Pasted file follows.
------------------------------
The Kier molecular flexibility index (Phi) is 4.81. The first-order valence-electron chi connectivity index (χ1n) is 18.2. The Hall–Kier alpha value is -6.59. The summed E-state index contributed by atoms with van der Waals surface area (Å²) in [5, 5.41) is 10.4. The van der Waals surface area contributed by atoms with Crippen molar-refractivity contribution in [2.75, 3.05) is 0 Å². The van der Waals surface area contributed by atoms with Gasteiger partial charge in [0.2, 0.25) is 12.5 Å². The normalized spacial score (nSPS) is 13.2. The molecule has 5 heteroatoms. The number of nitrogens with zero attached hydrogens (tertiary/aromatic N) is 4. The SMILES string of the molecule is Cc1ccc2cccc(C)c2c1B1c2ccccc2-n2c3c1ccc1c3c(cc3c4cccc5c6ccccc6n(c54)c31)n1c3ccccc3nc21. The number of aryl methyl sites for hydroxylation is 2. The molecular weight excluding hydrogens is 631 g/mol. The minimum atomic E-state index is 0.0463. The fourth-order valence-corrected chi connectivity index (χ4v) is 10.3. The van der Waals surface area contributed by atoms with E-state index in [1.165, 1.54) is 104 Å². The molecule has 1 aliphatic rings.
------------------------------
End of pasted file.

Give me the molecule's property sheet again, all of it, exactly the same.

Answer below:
The Kier molecular flexibility index (Phi) is 4.81. The first-order valence-electron chi connectivity index (χ1n) is 18.2. The Hall–Kier alpha value is -6.59. The summed E-state index contributed by atoms with van der Waals surface area (Å²) in [5, 5.41) is 10.4. The van der Waals surface area contributed by atoms with Crippen molar-refractivity contribution in [2.75, 3.05) is 0 Å². The van der Waals surface area contributed by atoms with Gasteiger partial charge in [0.2, 0.25) is 12.5 Å². The normalized spacial score (nSPS) is 13.2. The molecule has 5 heteroatoms. The number of nitrogens with zero attached hydrogens (tertiary/aromatic N) is 4. The SMILES string of the molecule is Cc1ccc2cccc(C)c2c1B1c2ccccc2-n2c3c1ccc1c3c(cc3c4cccc5c6ccccc6n(c54)c31)n1c3ccccc3nc21. The number of aryl methyl sites for hydroxylation is 2. The molecular weight excluding hydrogens is 631 g/mol. The minimum atomic E-state index is 0.0463. The fourth-order valence-corrected chi connectivity index (χ4v) is 10.3. The van der Waals surface area contributed by atoms with E-state index in [1.165, 1.54) is 104 Å². The molecule has 1 aliphatic rings.